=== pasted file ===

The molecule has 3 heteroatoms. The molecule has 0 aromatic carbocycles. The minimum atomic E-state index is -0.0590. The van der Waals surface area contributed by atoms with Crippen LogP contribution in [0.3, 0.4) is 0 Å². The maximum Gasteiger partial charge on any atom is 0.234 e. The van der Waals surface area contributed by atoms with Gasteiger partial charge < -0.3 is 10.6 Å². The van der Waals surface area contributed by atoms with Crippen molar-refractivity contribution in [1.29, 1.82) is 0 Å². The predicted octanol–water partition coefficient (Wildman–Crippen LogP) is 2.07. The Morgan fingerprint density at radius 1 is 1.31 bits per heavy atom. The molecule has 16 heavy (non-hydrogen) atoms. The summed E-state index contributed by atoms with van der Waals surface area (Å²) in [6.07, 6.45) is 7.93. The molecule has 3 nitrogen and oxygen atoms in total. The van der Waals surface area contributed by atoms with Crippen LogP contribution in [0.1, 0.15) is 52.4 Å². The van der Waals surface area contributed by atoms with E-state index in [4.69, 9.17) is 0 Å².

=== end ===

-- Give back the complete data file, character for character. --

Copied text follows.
The molecule has 3 heteroatoms. The molecule has 0 aromatic carbocycles. The minimum atomic E-state index is -0.0590. The van der Waals surface area contributed by atoms with Crippen LogP contribution in [0.3, 0.4) is 0 Å². The maximum Gasteiger partial charge on any atom is 0.234 e. The van der Waals surface area contributed by atoms with Gasteiger partial charge < -0.3 is 10.6 Å². The van der Waals surface area contributed by atoms with Crippen molar-refractivity contribution in [1.29, 1.82) is 0 Å². The predicted octanol–water partition coefficient (Wildman–Crippen LogP) is 2.07. The Morgan fingerprint density at radius 1 is 1.31 bits per heavy atom. The molecule has 16 heavy (non-hydrogen) atoms. The summed E-state index contributed by atoms with van der Waals surface area (Å²) in [6.07, 6.45) is 7.93. The molecule has 3 nitrogen and oxygen atoms in total. The van der Waals surface area contributed by atoms with Crippen LogP contribution in [0.1, 0.15) is 52.4 Å². The van der Waals surface area contributed by atoms with E-state index in [4.69, 9.17) is 0 Å².